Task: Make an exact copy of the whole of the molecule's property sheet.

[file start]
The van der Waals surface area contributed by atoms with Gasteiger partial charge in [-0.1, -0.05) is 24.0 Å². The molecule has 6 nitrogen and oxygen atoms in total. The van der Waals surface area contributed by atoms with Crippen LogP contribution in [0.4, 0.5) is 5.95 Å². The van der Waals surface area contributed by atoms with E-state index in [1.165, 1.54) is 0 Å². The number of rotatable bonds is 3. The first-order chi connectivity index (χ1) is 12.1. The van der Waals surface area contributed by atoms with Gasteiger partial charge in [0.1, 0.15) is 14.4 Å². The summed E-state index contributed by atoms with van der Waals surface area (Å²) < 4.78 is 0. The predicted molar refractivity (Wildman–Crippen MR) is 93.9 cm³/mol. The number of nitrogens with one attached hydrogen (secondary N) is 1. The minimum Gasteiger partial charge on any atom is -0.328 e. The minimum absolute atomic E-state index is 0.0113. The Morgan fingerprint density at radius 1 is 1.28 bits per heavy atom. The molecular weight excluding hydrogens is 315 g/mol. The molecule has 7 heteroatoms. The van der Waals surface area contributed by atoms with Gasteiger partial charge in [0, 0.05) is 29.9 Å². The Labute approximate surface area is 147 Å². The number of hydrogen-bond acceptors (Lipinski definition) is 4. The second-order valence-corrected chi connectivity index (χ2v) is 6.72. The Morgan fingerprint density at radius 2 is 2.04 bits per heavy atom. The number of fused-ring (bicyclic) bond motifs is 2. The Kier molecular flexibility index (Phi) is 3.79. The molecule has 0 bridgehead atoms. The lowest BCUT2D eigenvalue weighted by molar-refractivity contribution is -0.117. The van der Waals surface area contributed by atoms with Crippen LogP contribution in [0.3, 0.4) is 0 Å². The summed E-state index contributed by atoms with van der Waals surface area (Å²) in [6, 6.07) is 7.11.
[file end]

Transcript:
The van der Waals surface area contributed by atoms with Gasteiger partial charge in [-0.1, -0.05) is 24.0 Å². The molecule has 6 nitrogen and oxygen atoms in total. The van der Waals surface area contributed by atoms with Crippen LogP contribution in [0.4, 0.5) is 5.95 Å². The van der Waals surface area contributed by atoms with E-state index in [1.165, 1.54) is 0 Å². The number of rotatable bonds is 3. The first-order chi connectivity index (χ1) is 12.1. The van der Waals surface area contributed by atoms with Gasteiger partial charge in [0.1, 0.15) is 14.4 Å². The summed E-state index contributed by atoms with van der Waals surface area (Å²) < 4.78 is 0. The predicted molar refractivity (Wildman–Crippen MR) is 93.9 cm³/mol. The number of nitrogens with one attached hydrogen (secondary N) is 1. The minimum Gasteiger partial charge on any atom is -0.328 e. The minimum absolute atomic E-state index is 0.0113. The Morgan fingerprint density at radius 1 is 1.28 bits per heavy atom. The molecular weight excluding hydrogens is 315 g/mol. The molecule has 7 heteroatoms. The van der Waals surface area contributed by atoms with Gasteiger partial charge in [0, 0.05) is 29.9 Å². The Labute approximate surface area is 147 Å². The number of hydrogen-bond acceptors (Lipinski definition) is 4. The second-order valence-corrected chi connectivity index (χ2v) is 6.72. The Morgan fingerprint density at radius 2 is 2.04 bits per heavy atom. The number of fused-ring (bicyclic) bond motifs is 2. The Kier molecular flexibility index (Phi) is 3.79. The molecule has 0 bridgehead atoms. The lowest BCUT2D eigenvalue weighted by molar-refractivity contribution is -0.117. The van der Waals surface area contributed by atoms with Crippen LogP contribution in [0.3, 0.4) is 0 Å². The summed E-state index contributed by atoms with van der Waals surface area (Å²) in [6, 6.07) is 7.11.